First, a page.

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affection American arms army battle become believe better blood brought called carry cause character civil colonies command common condition conduct Congress Constitution danger death duty England equal eyes face faith father feel fight force foreign freedom French friends future gave give glory hand happiness head heart honor hope human independence influence interest Italy John justice kind land less liberty light lives look mean memory ment mind nation nature never occasion officers once opinion party passed patriotism peace Point political present principles received respect seen side soldiers South spirit stand things thought true turn Union United Virginia virtue Washington West whole young
第 167 頁 - With malice toward none, with charity for all, with firmness in the right as God gives us to see the right, let us strive on to finish the work we are in, to bind up the nation's wounds, to care for him who shall have borne the battle and for his widow and his orphans, to do all which may achieve and cherish a just and lasting peace among ourselves and with all nations.
第 51 頁 - THESE are the times that try men's souls. The summer soldier and the sunshine patriot will, in this crisis, shrink from the service of their country; but he that stands it now, deserves the love and thanks of man and woman.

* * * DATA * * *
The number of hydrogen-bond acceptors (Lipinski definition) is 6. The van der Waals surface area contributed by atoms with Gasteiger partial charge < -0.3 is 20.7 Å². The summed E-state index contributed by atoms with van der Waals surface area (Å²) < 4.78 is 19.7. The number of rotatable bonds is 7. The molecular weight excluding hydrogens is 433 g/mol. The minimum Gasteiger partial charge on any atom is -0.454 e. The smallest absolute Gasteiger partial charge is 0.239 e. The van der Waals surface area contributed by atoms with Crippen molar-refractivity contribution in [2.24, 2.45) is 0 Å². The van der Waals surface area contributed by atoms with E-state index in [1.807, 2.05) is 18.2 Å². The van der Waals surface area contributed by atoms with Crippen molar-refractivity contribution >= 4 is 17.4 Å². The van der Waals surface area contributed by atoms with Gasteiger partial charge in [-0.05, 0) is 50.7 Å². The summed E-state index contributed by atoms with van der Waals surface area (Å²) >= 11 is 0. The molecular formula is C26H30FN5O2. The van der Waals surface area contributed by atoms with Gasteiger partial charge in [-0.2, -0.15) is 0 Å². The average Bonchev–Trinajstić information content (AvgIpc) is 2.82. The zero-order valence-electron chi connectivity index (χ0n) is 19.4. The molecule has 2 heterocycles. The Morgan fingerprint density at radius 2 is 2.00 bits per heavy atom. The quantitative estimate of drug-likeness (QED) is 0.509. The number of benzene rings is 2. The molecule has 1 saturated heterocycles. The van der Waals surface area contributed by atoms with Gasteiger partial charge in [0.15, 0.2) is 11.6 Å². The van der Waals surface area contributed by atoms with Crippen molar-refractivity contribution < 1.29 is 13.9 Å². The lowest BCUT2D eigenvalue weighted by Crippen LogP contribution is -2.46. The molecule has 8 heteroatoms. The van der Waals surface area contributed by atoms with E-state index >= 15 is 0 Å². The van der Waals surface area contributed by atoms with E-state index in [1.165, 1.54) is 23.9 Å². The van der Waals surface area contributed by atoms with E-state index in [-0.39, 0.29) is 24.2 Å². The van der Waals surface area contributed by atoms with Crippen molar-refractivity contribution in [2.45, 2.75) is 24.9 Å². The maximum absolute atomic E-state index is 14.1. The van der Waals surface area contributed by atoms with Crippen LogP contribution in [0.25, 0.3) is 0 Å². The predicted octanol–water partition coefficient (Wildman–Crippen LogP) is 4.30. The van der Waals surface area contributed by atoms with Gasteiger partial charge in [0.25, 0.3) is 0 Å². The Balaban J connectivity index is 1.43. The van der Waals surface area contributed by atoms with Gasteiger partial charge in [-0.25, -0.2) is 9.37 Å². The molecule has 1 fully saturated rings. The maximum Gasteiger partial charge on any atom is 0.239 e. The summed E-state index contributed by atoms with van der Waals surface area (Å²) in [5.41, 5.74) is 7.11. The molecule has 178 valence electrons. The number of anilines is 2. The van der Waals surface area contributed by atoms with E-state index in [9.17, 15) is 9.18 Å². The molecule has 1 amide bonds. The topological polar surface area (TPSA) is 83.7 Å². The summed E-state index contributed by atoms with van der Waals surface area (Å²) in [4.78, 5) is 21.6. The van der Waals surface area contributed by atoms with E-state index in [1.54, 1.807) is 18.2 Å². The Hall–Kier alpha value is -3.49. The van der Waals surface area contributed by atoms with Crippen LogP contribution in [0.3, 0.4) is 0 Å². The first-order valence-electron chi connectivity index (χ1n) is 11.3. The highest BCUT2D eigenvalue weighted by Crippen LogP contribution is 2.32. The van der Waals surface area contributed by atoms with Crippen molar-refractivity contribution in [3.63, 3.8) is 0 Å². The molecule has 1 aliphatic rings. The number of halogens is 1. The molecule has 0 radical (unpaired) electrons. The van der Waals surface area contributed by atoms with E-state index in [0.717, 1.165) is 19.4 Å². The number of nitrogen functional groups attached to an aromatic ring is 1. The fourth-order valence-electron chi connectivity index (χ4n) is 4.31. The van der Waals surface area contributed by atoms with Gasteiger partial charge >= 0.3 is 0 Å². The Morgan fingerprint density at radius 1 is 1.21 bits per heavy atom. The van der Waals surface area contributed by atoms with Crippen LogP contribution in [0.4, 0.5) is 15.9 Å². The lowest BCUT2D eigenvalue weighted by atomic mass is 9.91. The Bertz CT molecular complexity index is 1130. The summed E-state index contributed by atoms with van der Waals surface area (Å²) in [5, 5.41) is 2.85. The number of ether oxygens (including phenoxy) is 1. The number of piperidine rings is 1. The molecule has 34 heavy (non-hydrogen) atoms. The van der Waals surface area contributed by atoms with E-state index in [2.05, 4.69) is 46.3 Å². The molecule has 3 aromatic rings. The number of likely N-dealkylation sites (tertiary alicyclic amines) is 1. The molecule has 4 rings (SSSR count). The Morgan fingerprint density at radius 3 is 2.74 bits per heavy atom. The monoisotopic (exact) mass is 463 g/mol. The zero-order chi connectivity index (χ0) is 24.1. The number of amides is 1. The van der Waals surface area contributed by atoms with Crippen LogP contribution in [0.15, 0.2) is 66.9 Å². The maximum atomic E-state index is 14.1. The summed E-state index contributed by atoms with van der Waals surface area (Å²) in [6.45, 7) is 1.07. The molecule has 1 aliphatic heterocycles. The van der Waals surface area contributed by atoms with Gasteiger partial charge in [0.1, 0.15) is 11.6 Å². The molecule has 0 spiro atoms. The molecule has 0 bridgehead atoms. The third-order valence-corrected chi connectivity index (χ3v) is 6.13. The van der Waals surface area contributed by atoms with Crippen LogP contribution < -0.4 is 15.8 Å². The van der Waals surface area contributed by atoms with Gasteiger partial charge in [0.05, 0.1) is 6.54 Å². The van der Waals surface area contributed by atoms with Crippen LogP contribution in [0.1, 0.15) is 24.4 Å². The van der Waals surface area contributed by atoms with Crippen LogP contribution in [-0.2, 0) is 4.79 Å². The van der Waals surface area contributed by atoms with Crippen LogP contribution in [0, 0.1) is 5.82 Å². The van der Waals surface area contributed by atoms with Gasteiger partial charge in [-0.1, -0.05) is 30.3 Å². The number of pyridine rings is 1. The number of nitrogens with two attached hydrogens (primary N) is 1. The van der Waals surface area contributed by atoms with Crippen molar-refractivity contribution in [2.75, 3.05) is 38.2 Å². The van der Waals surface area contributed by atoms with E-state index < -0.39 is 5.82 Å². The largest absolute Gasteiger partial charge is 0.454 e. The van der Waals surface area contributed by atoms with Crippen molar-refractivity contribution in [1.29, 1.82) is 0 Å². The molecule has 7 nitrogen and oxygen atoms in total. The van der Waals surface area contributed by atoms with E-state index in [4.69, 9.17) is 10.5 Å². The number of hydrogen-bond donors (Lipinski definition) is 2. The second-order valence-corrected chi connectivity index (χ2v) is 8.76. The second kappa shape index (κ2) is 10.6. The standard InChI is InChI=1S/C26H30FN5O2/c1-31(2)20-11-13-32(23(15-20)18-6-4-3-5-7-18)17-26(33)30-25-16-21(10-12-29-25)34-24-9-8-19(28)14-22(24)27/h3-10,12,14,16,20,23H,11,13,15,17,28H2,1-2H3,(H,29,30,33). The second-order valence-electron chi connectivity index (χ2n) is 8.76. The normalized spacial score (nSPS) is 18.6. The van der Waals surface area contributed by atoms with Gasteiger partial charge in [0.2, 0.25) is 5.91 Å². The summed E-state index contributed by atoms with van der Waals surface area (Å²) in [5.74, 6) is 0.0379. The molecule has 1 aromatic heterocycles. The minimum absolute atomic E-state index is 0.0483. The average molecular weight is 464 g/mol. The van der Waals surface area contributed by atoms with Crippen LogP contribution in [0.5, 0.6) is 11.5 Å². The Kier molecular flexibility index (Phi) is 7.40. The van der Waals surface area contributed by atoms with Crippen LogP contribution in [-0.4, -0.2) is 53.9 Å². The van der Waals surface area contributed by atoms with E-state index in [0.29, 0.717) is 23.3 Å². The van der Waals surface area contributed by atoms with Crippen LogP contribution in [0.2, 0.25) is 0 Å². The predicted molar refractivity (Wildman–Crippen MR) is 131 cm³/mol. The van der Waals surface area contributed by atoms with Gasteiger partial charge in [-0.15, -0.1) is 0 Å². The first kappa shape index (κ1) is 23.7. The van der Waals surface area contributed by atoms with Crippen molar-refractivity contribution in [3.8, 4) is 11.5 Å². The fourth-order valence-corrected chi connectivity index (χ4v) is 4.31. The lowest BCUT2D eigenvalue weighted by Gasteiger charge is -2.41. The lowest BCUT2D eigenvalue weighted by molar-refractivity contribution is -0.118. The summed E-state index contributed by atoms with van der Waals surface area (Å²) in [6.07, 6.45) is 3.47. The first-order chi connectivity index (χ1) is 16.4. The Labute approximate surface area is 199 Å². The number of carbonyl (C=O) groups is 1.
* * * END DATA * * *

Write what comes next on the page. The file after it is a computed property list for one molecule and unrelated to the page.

第 48 頁 - They tell us, Sir, that we are weak, — unable to cope with so formidable an adversary. But when shall we be stronger ? Will it be the next week, or the next year ? Will it be when we are totally disarmed, and when a British guard shall be stationed in every house...
第 71 頁 - Sink or swim, live or die, survive or perish, I give my hand and my heart to this vote.
第 114 頁 - The great rule of conduct for us in regard to foreign nations is, in extending our commercial relations to have with them as little political connection as possible.
第 112 頁 - The nation which indulges towards another an habitual 'hatred, or an habitual fondness, is in some degree a slave. It is a slave to its animosity or to its affection, either of which is sufficient to lead it astray from its duty and its interest. Antipathy in one nation against another, disposes each more readily to offer insult and injury, to lay hold of slight causes of umbrage, and to be haughty and intractable when accidental or trifling occasions of dispute occur. Hence, frequent collisions,...
第 46 頁 - It is natural to man to indulge in the illusions of hope. We are apt to shut our eyes against a painful truth, and listen to the song of that siren till she transforms us into beasts. Is this the part of wise men engaged in a great and arduous struggle for liberty?
第 48 頁 - Gentlemen may cry peace! peace! but there is no peace. The war is actually begun! The next gale that sweeps from the north will bring to our ears the clash of resounding arms! Our brethren are already in the field! Why stand we here idle? What is it that gentlemen wish? What would they have? Is life so dear, or peace so sweet, as to be purchased at the price of chains and slavery? Forbid it, Almighty God! I know not what course others may take, but as for me, give me liberty or give me death!
第 113 頁 - The nation prompted by ill-will and resentment sometimes impels to war the government, contrary to the best calculations of policy. The government sometimes participates in the national propensity, and adopts through passion what reason would reject ; at other times it makes the animosity of the nation subservient to projects of hostility instigated by pride, ambition, and other sinister and pernicious motives. The peace often, sometimes perhaps the liberty, of nations has been the victim.